The Senate handily passed a controversial financial rescue package Wednesday, giving the bill its first legislative victory but adding provisions that could complicate efforts to push the $700 billion plan through the House of Representatives.
The compromise bill represented a marriage of the rescue proposal with a host of measures designed to win the support of reluctant lawmakers. Additions include an increase in bank deposit insurance limits, a suggested change to accounting rules, and a $150.5 billion package of unrelated personal and corporate tax cuts.
The additions boosted support in the Senate, which voted 74 to 25 in favor, the latest twist in the proposal's roller-coaster ride this week. Opposition came from conservatives, populists and senators facing tight races where the rescue bill is drawing criticism. ...
Presidential rivals Republican Sen. John McCain and Democratic Sen. Barack Obama flew back to the Capitol to cast votes in favor.
The 10-year, $150.5 billion package of tax proposals includes a measure to ease the bite of the alternative minimum tax, as well as research-and-development tax credits coveted by high-tech companies and drug makers. Its addition is designed to secure the support of Republicans, who were overwhelmingly opposed in the House. But it could irk conservative House Democrats because the measure will add to the deficit.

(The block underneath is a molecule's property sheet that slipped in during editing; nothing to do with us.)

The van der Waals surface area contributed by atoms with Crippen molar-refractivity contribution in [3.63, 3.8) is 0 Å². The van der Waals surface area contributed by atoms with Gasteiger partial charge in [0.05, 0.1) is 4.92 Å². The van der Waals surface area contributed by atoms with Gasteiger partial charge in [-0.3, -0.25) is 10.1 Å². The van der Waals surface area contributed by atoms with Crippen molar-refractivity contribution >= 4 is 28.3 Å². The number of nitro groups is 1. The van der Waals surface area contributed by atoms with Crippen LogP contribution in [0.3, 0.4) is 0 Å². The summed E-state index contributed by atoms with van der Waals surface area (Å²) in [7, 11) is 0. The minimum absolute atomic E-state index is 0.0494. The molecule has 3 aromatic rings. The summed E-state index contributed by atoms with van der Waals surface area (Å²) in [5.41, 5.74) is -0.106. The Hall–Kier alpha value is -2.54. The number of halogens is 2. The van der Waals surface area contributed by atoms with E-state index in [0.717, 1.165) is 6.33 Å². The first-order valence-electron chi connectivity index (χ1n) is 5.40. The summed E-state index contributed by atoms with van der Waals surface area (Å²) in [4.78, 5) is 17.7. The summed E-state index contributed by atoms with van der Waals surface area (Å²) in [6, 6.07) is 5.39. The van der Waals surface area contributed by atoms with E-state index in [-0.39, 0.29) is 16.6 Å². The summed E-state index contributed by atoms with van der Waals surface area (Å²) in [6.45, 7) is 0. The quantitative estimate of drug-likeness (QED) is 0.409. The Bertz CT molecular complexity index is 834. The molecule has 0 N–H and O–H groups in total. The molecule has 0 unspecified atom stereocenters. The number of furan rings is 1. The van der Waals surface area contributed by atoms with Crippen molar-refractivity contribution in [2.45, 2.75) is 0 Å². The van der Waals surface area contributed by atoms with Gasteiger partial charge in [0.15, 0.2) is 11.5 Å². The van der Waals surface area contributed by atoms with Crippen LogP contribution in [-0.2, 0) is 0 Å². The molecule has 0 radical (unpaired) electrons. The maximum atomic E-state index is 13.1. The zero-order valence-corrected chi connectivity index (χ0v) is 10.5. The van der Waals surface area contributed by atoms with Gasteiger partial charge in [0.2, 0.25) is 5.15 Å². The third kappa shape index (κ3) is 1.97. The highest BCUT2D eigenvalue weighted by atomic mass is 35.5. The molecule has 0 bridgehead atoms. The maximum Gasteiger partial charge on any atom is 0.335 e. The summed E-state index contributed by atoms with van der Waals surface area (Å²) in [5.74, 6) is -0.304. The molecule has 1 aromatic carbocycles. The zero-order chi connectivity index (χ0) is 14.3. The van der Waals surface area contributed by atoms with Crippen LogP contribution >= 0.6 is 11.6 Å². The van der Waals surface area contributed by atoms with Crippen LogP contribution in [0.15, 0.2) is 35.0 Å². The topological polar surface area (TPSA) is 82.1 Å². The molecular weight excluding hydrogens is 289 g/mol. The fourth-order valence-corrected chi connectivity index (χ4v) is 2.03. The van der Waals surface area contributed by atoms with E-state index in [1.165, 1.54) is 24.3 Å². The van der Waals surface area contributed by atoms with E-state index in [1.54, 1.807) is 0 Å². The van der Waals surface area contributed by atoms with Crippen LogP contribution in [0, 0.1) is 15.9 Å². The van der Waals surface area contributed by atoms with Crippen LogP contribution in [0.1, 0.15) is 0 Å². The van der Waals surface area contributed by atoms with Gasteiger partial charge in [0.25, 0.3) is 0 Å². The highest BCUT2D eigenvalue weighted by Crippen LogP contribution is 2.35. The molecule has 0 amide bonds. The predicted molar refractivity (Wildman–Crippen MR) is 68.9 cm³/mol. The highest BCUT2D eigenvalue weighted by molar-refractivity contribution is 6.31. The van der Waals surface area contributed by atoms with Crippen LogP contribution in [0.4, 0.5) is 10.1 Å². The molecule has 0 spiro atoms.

The bill also reaffirms the Securities and Exchange Commission's authority to suspend so-called mark-to-market accounting, an issue that gained surprising traction among lawmakers looking for less costly alternatives to the Bush plan. ...
Banks have complained the strict application of mark-to-market rules have forced them to write down billions worth of mortgage-related securities for which there are no buyers, intensifying the squeeze in the credit markets.
The bill, which started out less than three pages long, now comprises more than 400 pages.
Thursday, October 02, 2008
Senate passes bailout bill, 74-25
From The Wall Street Journal: